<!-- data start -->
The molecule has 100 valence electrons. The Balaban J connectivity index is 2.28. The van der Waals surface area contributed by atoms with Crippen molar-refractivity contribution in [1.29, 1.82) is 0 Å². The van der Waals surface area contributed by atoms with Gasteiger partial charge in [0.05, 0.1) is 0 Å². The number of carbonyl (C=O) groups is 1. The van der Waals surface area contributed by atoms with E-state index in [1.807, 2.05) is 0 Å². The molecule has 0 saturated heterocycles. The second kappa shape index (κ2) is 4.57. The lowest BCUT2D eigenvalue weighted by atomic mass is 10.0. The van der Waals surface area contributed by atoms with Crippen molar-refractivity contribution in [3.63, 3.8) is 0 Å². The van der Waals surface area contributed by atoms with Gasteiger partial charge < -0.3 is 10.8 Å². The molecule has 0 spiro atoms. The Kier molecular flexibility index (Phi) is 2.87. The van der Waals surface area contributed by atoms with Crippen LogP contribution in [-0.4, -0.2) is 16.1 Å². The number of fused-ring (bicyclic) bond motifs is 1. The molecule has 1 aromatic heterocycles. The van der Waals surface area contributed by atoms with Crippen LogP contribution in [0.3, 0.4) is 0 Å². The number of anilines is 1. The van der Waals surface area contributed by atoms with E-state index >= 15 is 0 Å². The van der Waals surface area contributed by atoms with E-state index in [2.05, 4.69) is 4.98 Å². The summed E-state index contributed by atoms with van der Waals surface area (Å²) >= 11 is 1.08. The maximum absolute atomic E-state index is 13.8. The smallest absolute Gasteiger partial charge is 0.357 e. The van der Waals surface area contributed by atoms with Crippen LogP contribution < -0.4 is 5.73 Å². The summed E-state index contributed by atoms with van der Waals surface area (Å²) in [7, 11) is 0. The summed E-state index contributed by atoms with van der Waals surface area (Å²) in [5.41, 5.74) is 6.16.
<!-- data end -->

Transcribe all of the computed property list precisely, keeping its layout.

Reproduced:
The molecule has 100 valence electrons. The Balaban J connectivity index is 2.28. The van der Waals surface area contributed by atoms with Crippen molar-refractivity contribution in [1.29, 1.82) is 0 Å². The van der Waals surface area contributed by atoms with Gasteiger partial charge in [0.05, 0.1) is 0 Å². The number of carbonyl (C=O) groups is 1. The van der Waals surface area contributed by atoms with E-state index in [1.807, 2.05) is 0 Å². The molecule has 0 saturated heterocycles. The second kappa shape index (κ2) is 4.57. The lowest BCUT2D eigenvalue weighted by atomic mass is 10.0. The van der Waals surface area contributed by atoms with Crippen molar-refractivity contribution in [3.63, 3.8) is 0 Å². The van der Waals surface area contributed by atoms with Gasteiger partial charge < -0.3 is 10.8 Å². The molecule has 0 spiro atoms. The Kier molecular flexibility index (Phi) is 2.87. The van der Waals surface area contributed by atoms with Crippen LogP contribution in [-0.4, -0.2) is 16.1 Å². The number of fused-ring (bicyclic) bond motifs is 1. The molecule has 1 aromatic heterocycles. The van der Waals surface area contributed by atoms with Crippen LogP contribution in [0.3, 0.4) is 0 Å². The number of anilines is 1. The van der Waals surface area contributed by atoms with E-state index >= 15 is 0 Å². The van der Waals surface area contributed by atoms with E-state index in [2.05, 4.69) is 4.98 Å². The summed E-state index contributed by atoms with van der Waals surface area (Å²) >= 11 is 1.08. The maximum absolute atomic E-state index is 13.8. The smallest absolute Gasteiger partial charge is 0.357 e. The van der Waals surface area contributed by atoms with Crippen LogP contribution < -0.4 is 5.73 Å². The summed E-state index contributed by atoms with van der Waals surface area (Å²) in [7, 11) is 0. The summed E-state index contributed by atoms with van der Waals surface area (Å²) in [5.41, 5.74) is 6.16.